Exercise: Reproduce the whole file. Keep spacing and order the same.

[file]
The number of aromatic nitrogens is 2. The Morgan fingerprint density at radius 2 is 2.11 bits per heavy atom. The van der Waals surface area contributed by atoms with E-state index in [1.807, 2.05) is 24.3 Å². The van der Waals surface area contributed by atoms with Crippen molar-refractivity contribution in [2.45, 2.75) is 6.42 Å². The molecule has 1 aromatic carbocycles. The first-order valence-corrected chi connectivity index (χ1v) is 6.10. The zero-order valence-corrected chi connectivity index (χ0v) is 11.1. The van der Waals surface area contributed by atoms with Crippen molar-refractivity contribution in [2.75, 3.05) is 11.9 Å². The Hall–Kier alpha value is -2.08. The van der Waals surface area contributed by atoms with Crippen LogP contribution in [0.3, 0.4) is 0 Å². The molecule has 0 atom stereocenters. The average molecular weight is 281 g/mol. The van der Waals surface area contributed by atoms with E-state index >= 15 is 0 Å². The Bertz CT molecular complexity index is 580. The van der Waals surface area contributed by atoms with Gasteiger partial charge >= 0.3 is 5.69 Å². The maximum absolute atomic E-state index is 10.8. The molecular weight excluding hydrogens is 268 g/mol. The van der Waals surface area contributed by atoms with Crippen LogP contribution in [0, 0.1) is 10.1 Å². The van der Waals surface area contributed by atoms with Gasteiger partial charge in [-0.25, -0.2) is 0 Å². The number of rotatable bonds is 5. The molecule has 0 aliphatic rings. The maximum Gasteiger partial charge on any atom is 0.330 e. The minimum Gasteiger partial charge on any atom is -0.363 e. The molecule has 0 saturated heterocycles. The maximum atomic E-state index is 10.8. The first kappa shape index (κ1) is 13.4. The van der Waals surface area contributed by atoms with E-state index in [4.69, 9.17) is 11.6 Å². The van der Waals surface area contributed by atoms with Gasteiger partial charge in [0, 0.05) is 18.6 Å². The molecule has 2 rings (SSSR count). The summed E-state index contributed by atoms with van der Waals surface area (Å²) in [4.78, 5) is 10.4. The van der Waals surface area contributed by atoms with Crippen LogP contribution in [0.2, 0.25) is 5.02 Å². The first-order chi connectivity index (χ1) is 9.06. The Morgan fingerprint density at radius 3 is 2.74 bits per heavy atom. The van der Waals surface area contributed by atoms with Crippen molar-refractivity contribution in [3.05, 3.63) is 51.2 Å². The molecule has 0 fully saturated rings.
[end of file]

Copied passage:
The number of aromatic nitrogens is 2. The Morgan fingerprint density at radius 2 is 2.11 bits per heavy atom. The van der Waals surface area contributed by atoms with E-state index in [1.807, 2.05) is 24.3 Å². The van der Waals surface area contributed by atoms with Crippen molar-refractivity contribution in [2.45, 2.75) is 6.42 Å². The molecule has 1 aromatic carbocycles. The first-order valence-corrected chi connectivity index (χ1v) is 6.10. The zero-order valence-corrected chi connectivity index (χ0v) is 11.1. The van der Waals surface area contributed by atoms with Crippen molar-refractivity contribution in [2.75, 3.05) is 11.9 Å². The Hall–Kier alpha value is -2.08. The van der Waals surface area contributed by atoms with Crippen LogP contribution in [0.3, 0.4) is 0 Å². The molecule has 0 atom stereocenters. The average molecular weight is 281 g/mol. The van der Waals surface area contributed by atoms with E-state index >= 15 is 0 Å². The Bertz CT molecular complexity index is 580. The van der Waals surface area contributed by atoms with Gasteiger partial charge >= 0.3 is 5.69 Å². The maximum absolute atomic E-state index is 10.8. The molecular weight excluding hydrogens is 268 g/mol. The van der Waals surface area contributed by atoms with Crippen LogP contribution in [0, 0.1) is 10.1 Å². The van der Waals surface area contributed by atoms with Gasteiger partial charge in [-0.25, -0.2) is 0 Å². The number of rotatable bonds is 5. The molecule has 0 aliphatic rings. The maximum Gasteiger partial charge on any atom is 0.330 e. The minimum Gasteiger partial charge on any atom is -0.363 e. The molecule has 0 saturated heterocycles. The maximum atomic E-state index is 10.8. The first kappa shape index (κ1) is 13.4. The van der Waals surface area contributed by atoms with E-state index in [4.69, 9.17) is 11.6 Å². The van der Waals surface area contributed by atoms with Gasteiger partial charge in [0, 0.05) is 18.6 Å². The molecule has 2 rings (SSSR count). The summed E-state index contributed by atoms with van der Waals surface area (Å²) in [4.78, 5) is 10.4. The van der Waals surface area contributed by atoms with Crippen LogP contribution in [0.2, 0.25) is 5.02 Å². The first-order chi connectivity index (χ1) is 9.06. The Morgan fingerprint density at radius 3 is 2.74 bits per heavy atom. The van der Waals surface area contributed by atoms with Crippen molar-refractivity contribution in [3.05, 3.63) is 51.2 Å². The molecule has 0 fully saturated rings.